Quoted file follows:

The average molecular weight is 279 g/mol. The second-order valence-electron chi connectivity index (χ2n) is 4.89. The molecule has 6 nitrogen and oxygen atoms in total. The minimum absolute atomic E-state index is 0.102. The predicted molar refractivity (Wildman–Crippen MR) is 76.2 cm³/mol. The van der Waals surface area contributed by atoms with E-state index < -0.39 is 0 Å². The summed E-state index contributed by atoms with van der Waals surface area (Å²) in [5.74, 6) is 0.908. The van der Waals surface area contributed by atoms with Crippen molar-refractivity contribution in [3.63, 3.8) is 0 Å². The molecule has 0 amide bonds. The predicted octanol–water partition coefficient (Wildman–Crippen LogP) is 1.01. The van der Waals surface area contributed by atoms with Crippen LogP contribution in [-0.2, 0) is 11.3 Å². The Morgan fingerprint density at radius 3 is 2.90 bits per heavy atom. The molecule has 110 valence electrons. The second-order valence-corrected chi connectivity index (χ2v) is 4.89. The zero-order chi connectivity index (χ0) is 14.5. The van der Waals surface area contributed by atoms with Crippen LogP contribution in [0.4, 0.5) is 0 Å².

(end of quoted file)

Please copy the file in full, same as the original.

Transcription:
The average molecular weight is 279 g/mol. The second-order valence-electron chi connectivity index (χ2n) is 4.89. The molecule has 6 nitrogen and oxygen atoms in total. The minimum absolute atomic E-state index is 0.102. The predicted molar refractivity (Wildman–Crippen MR) is 76.2 cm³/mol. The van der Waals surface area contributed by atoms with E-state index < -0.39 is 0 Å². The summed E-state index contributed by atoms with van der Waals surface area (Å²) in [5.74, 6) is 0.908. The van der Waals surface area contributed by atoms with Crippen molar-refractivity contribution in [3.63, 3.8) is 0 Å². The molecule has 0 amide bonds. The predicted octanol–water partition coefficient (Wildman–Crippen LogP) is 1.01. The van der Waals surface area contributed by atoms with Crippen LogP contribution in [-0.2, 0) is 11.3 Å². The Morgan fingerprint density at radius 3 is 2.90 bits per heavy atom. The molecule has 110 valence electrons. The second-order valence-corrected chi connectivity index (χ2v) is 4.89. The zero-order chi connectivity index (χ0) is 14.5. The van der Waals surface area contributed by atoms with Crippen LogP contribution in [0.4, 0.5) is 0 Å².